Ericsson sets sights on skint subscribers

With low-APRU, high population mobile markets like India going through massive disruption, Ericsson has launched a suite of innovations aimed improving developing world connectivity.

For once this suite doesn’t have a collective name, perhaps because Ericsson seems to want to position this as more of an initiative than a product launch. There is lots of worthy talk about UN Sustainable Development Goals and bridging the digital divide, but at its core this announcement is about trying to lower the cost of infrastructure in countries where it’s hard to get ROI.

The suite features tools that help operators to target their investments more precisely and claims to potentially lower the TCO of mobile broadband builds by up to 40%. Specific offerings include tweaks to the core Ericsson Radio System and help with upgrading GSM sites to 3G and 4G.

“These are among the most important additions to our product portfolio for mobile broadband coverage growth ever,” said Arun Bansal, Head of Business Unit Network Products at Ericsson. “Ericsson supports the ITU’s Connect 2020 target of ensuring that more than 50 percent of people in the developing world are using the internet by 2020.

“In order to reach this goal, together we will need to connect roughly 500,000 new users to the internet each day. Ericsson continues innovating so that operators can create viable business even in rural or off-grid settings, and to make the most difference with every investment.”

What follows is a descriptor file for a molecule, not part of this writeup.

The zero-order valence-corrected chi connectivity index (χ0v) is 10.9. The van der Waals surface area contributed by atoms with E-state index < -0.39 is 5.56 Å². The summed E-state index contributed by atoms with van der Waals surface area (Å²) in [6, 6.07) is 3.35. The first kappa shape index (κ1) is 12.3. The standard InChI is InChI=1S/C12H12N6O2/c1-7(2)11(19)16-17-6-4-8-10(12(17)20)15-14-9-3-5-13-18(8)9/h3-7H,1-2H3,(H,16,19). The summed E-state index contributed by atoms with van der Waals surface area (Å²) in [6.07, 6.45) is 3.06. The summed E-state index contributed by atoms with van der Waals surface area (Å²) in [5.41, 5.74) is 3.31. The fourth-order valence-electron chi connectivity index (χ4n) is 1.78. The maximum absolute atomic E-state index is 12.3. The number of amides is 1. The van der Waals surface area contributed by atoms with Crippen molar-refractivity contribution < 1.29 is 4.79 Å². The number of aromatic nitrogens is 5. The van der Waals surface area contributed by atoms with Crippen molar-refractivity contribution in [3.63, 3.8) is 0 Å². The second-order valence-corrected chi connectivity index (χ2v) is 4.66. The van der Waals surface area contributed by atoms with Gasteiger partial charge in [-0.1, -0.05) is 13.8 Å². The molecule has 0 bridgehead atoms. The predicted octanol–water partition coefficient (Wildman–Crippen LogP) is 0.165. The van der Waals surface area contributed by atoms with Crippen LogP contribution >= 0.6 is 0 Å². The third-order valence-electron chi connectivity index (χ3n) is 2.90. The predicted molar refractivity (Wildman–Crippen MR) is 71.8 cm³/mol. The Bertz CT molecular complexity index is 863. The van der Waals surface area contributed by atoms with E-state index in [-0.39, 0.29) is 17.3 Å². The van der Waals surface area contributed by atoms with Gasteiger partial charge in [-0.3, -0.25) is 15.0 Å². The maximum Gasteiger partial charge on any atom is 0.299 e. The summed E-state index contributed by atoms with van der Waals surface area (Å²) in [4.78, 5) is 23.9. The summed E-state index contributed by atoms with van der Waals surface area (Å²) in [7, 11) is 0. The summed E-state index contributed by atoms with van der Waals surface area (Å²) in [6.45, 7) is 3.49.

“These innovations address investment pain points while also considering the current situation and environment of many of these builds,” pitched-in Daryl Schoolar, analyst at Ovum. “Ericsson is unique in their multifaceted approach and focus on spurring mobile broadband adoption in these developing markets.”

Ericsson does seem to be putting a fair bit of effort into this initiative and it’s good to see some substance added to all the talk of the next billion, etc. Developing markets are where all the growth will be for a while so the telecoms industry needs to get involved. For more details from Ericsson see the video and slide deck below.


Leave a comment

Your email address will not be published. Required fields are marked *

This site uses Akismet to reduce spam. Learn how your comment data is processed.